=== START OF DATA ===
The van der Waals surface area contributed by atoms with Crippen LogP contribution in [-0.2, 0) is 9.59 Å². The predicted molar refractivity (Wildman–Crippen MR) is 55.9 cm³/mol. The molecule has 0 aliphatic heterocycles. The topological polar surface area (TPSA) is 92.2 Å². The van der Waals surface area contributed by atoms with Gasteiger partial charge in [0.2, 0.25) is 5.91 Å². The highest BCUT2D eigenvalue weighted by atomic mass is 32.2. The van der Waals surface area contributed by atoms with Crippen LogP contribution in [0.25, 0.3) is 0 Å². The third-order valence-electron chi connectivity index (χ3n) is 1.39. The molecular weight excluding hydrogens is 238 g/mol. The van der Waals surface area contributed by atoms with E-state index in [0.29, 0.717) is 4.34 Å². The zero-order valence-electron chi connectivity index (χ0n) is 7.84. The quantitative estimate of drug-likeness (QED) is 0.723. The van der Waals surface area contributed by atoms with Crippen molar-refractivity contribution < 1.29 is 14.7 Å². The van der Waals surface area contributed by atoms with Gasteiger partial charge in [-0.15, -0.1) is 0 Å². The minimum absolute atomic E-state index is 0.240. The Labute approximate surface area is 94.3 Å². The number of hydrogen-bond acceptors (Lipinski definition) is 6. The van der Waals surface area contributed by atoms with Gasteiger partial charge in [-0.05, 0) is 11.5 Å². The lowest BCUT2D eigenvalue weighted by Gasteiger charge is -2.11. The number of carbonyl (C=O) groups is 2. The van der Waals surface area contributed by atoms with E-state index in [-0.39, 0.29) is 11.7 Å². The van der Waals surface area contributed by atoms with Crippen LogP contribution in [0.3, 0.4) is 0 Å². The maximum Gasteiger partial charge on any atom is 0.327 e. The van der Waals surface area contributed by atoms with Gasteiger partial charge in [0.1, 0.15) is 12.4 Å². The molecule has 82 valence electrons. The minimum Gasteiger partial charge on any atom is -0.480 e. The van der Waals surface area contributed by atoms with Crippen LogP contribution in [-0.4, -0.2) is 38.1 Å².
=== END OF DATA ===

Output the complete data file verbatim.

The van der Waals surface area contributed by atoms with Crippen LogP contribution in [-0.2, 0) is 9.59 Å². The predicted molar refractivity (Wildman–Crippen MR) is 55.9 cm³/mol. The molecule has 0 aliphatic heterocycles. The topological polar surface area (TPSA) is 92.2 Å². The van der Waals surface area contributed by atoms with Gasteiger partial charge in [0.2, 0.25) is 5.91 Å². The highest BCUT2D eigenvalue weighted by atomic mass is 32.2. The van der Waals surface area contributed by atoms with Crippen LogP contribution in [0.25, 0.3) is 0 Å². The third-order valence-electron chi connectivity index (χ3n) is 1.39. The molecular weight excluding hydrogens is 238 g/mol. The van der Waals surface area contributed by atoms with E-state index in [0.29, 0.717) is 4.34 Å². The zero-order valence-electron chi connectivity index (χ0n) is 7.84. The quantitative estimate of drug-likeness (QED) is 0.723. The van der Waals surface area contributed by atoms with Crippen molar-refractivity contribution < 1.29 is 14.7 Å². The van der Waals surface area contributed by atoms with Gasteiger partial charge in [-0.15, -0.1) is 0 Å². The minimum absolute atomic E-state index is 0.240. The Labute approximate surface area is 94.3 Å². The number of hydrogen-bond acceptors (Lipinski definition) is 6. The van der Waals surface area contributed by atoms with Gasteiger partial charge in [-0.05, 0) is 11.5 Å². The lowest BCUT2D eigenvalue weighted by Gasteiger charge is -2.11. The number of carbonyl (C=O) groups is 2. The van der Waals surface area contributed by atoms with E-state index in [-0.39, 0.29) is 11.7 Å². The van der Waals surface area contributed by atoms with Crippen LogP contribution in [0.3, 0.4) is 0 Å². The maximum Gasteiger partial charge on any atom is 0.327 e. The van der Waals surface area contributed by atoms with Gasteiger partial charge in [0.1, 0.15) is 12.4 Å². The molecule has 82 valence electrons. The minimum Gasteiger partial charge on any atom is -0.480 e. The van der Waals surface area contributed by atoms with Crippen LogP contribution in [-0.4, -0.2) is 38.1 Å².